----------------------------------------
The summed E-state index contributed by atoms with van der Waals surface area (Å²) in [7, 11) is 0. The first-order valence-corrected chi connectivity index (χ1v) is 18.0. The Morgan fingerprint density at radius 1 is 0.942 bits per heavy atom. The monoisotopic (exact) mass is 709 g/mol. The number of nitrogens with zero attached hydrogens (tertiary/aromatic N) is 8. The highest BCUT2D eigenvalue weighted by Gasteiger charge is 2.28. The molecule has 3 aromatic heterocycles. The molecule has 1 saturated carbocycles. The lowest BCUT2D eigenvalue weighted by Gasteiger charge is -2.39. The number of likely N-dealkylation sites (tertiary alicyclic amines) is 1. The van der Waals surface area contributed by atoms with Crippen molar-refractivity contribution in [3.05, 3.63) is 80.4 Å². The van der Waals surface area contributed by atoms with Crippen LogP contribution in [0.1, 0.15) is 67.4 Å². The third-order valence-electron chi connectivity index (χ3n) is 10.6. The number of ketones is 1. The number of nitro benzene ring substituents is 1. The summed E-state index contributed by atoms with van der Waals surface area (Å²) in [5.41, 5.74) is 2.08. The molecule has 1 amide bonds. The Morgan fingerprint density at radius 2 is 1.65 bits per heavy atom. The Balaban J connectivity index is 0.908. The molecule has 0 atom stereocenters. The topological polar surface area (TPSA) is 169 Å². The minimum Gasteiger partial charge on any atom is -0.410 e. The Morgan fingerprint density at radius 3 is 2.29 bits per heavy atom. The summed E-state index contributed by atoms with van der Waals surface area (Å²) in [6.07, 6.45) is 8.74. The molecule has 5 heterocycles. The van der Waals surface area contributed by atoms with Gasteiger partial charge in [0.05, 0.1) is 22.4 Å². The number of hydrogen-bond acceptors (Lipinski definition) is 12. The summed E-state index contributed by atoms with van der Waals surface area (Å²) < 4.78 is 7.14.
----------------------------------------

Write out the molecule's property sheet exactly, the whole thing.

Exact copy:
The summed E-state index contributed by atoms with van der Waals surface area (Å²) in [7, 11) is 0. The first-order valence-corrected chi connectivity index (χ1v) is 18.0. The Morgan fingerprint density at radius 1 is 0.942 bits per heavy atom. The monoisotopic (exact) mass is 709 g/mol. The number of nitrogens with zero attached hydrogens (tertiary/aromatic N) is 8. The highest BCUT2D eigenvalue weighted by Gasteiger charge is 2.28. The molecule has 3 aromatic heterocycles. The molecule has 1 saturated carbocycles. The lowest BCUT2D eigenvalue weighted by Gasteiger charge is -2.39. The number of likely N-dealkylation sites (tertiary alicyclic amines) is 1. The van der Waals surface area contributed by atoms with Crippen molar-refractivity contribution in [3.05, 3.63) is 80.4 Å². The van der Waals surface area contributed by atoms with Crippen LogP contribution in [0.1, 0.15) is 67.4 Å². The third-order valence-electron chi connectivity index (χ3n) is 10.6. The number of ketones is 1. The number of nitro benzene ring substituents is 1. The summed E-state index contributed by atoms with van der Waals surface area (Å²) in [5.41, 5.74) is 2.08. The molecule has 1 amide bonds. The Morgan fingerprint density at radius 2 is 1.65 bits per heavy atom. The Balaban J connectivity index is 0.908. The molecule has 0 atom stereocenters. The topological polar surface area (TPSA) is 169 Å². The minimum Gasteiger partial charge on any atom is -0.410 e. The Morgan fingerprint density at radius 3 is 2.29 bits per heavy atom. The summed E-state index contributed by atoms with van der Waals surface area (Å²) in [6.07, 6.45) is 8.74. The molecule has 5 heterocycles. The van der Waals surface area contributed by atoms with Gasteiger partial charge in [0.05, 0.1) is 22.4 Å². The number of hydrogen-bond acceptors (Lipinski definition) is 12. The summed E-state index contributed by atoms with van der Waals surface area (Å²) < 4.78 is 7.14.